Truman's Triumphs: The 1948 Election and the Making of Postwar America.

Author:Donaldson, Gary A.
Position:Book review
 
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Truman's Triumphs: The 1948 Election and the Making of Postwar America. By Andrew E. Busch. Lawrence: University Press of Kansas, 2012. 280 pp.

Despite opinions to the contrary, there is a considerable difference between political history and political science. Political scientists (as scientists would) look to the numbers for their answers--a statistical analysis that unfolds a story. They spend time collecting and calculating the numbers, lists, columns, decimal points. Historians dig deeply into the sources: archives, letters, diaries, journals, memoirs. Everyone, of course, is looking for the same answers: truths and insights to the past. Political historians and political scientists just go about it in different ways. Unfortunately, there are a lot of people (from students to book editors) who refuse to see the difference.

History is narrative, one of the humanities. It is, of course, more akin to literature than any of the sciences. Some might consider that viewpoint a detriment, a weakness in an academic world where direct focus and statistical evidence seems more important than grace and style. For at least a century, historians have lamented about the need to combine the techniques of history with other academic disciplines, to make history more "relevant," more "useful." Historians have not done particularly well at combining their works with other disciplines. We can thank the gods that academics in other disciplines have been fairly successful in looking at their own topics with an historical eye.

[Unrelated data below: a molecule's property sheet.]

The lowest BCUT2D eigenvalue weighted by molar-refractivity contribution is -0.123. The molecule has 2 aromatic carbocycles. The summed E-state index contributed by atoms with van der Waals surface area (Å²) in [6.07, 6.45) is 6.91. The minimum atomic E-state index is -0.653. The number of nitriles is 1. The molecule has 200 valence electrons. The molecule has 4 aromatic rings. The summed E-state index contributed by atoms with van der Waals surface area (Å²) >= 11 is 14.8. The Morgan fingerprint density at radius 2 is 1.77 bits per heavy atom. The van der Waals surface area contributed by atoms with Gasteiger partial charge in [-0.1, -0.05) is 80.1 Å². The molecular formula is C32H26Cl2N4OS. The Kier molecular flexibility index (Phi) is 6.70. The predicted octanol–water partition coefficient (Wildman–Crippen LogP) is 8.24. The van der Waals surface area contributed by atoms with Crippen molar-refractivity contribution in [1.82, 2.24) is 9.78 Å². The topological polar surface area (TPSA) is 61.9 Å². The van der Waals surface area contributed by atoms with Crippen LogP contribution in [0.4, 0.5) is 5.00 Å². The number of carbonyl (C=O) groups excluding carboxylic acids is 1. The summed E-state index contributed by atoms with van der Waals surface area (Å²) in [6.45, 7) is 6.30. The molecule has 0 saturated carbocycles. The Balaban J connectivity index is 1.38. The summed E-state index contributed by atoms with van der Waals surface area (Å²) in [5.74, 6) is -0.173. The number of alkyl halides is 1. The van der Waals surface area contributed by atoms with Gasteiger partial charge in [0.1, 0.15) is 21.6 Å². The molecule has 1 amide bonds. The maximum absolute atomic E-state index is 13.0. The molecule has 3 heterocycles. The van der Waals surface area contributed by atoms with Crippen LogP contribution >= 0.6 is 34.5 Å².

Andrew E. Busch's Truman's Triumphs: The 1948 Election and the Making of Postwar America is political science, written by a political scientist for other political scientists in a series designed and edited by political scientists. It's all about the numbers, and more numbers, and then (if that is not enough) there are still more numbers. Busch makes no attempt at archival research, only a pitch or two toward published memoirs, a few newspapers here and there, websites, and then a mountain of work in Roper/Fortune and Gallup Poll statistics. His analysis is mostly predictable: Truman's victory was complicated...

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